So yoga+cycling has given me my life back. Yesssssssss!
    Bad JuJu: Team TE Bianchista
    "The road to hell is paved with works-in-progress." -Roth
    Read my blog: Works in Progress

  5. #20
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    Ottawa, Ontario, Canada
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    Thumbs up yoga texas style!

    Ok i LOVE the boots in this poster!!!

    www.texasyogachampionship.com
    "The greater the obstacle, the more glory in overcoming it."-Moliere

    "Our greatest weakness lies in giving up. The most certain way to succeed is always to try just one more time." -Thomas A. Edison



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  6. #21
    Join Date
    Jul 2006
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    Riding my Luna & Rivendell in the Hudson Valley, NY
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    I found this old thread in a search for TE yoga threads, and I got a kick out of seeing some of the old familiar faces of TE from 2006 who posted on it years ago.

    I've been doing yoga now for three months, never had done yoga before. I'm just a beginner but am seeing results already. Really enjoying it and it seems to work into my lifestyle and schedule pretty well since we have a new yoga studio right in town, located where I have to go for errands anyway several times a week.

    Anyway, figured I'd bump a post onto this old thread, especially now that we are heading into winter and biking way less, looking for some indoor fitness inspiration perhaps.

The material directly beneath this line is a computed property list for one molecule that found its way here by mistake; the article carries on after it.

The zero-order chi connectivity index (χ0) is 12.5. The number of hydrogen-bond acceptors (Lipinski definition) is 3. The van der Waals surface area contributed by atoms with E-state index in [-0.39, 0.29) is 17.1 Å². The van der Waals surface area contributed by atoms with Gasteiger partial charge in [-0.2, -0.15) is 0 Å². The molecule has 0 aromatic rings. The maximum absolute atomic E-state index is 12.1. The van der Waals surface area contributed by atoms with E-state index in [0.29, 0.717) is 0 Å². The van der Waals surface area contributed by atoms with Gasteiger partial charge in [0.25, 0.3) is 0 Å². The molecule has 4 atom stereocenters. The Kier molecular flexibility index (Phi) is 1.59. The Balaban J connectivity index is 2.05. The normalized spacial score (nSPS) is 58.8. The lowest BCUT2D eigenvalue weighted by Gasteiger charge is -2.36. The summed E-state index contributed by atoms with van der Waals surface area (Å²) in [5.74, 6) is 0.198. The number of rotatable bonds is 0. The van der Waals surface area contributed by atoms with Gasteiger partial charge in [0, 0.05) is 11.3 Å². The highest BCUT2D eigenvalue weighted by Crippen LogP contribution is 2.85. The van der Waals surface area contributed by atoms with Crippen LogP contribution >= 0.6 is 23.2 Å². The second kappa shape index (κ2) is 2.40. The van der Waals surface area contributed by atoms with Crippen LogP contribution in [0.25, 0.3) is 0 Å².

Lisa
    Our bikes...OurBikes...and my mountain dulcimer blog
    Ruby's Website and My blog
    ^^^^^^^^^^^^^^^^^^^^^^^^^^^^^^^^^^^^^^^^^^^^^^^^^^^^^^^^^^^^^^^^^^^^

  7. #22
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    Sep 2006
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    Central Indiana
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    Gosh, when I first posted in this thread, I was relatively new to yoga (about five months of practice). I've been practicing now for six and a half years. Although there have been times I haven't made it to my mat more than once a week, it's been a near constant, even when I've had to cut out other things. It's helped me immeasurely, physically and emotionally, and it's allowed me to meet some wonderful people. I just love it.
    Live with intention. Walk to the edge. Listen hard. Practice wellness. Play with abandon. Laugh. Choose with no regret. Continue to learn. Appreciate your friends. Do what you love. Live as if this is all there is.

    --Mary Anne Radmacher

  8. #23
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    Indy, I love hearing that!

    Well your post as a beginner of 5 months was way more experienced than I am now after only three months! Wonderful that you are still enjoying it so much now over 6 years later, and here you are in the same thread!

    I saw where you had written:
    I do recommend that you read up on the various types of yoga to determine which one seems best for you and then see what the studios/gyms in your area offer. I tend to like rather fast-paced vinyasa (or flow) classes. I otherwise get a little bored.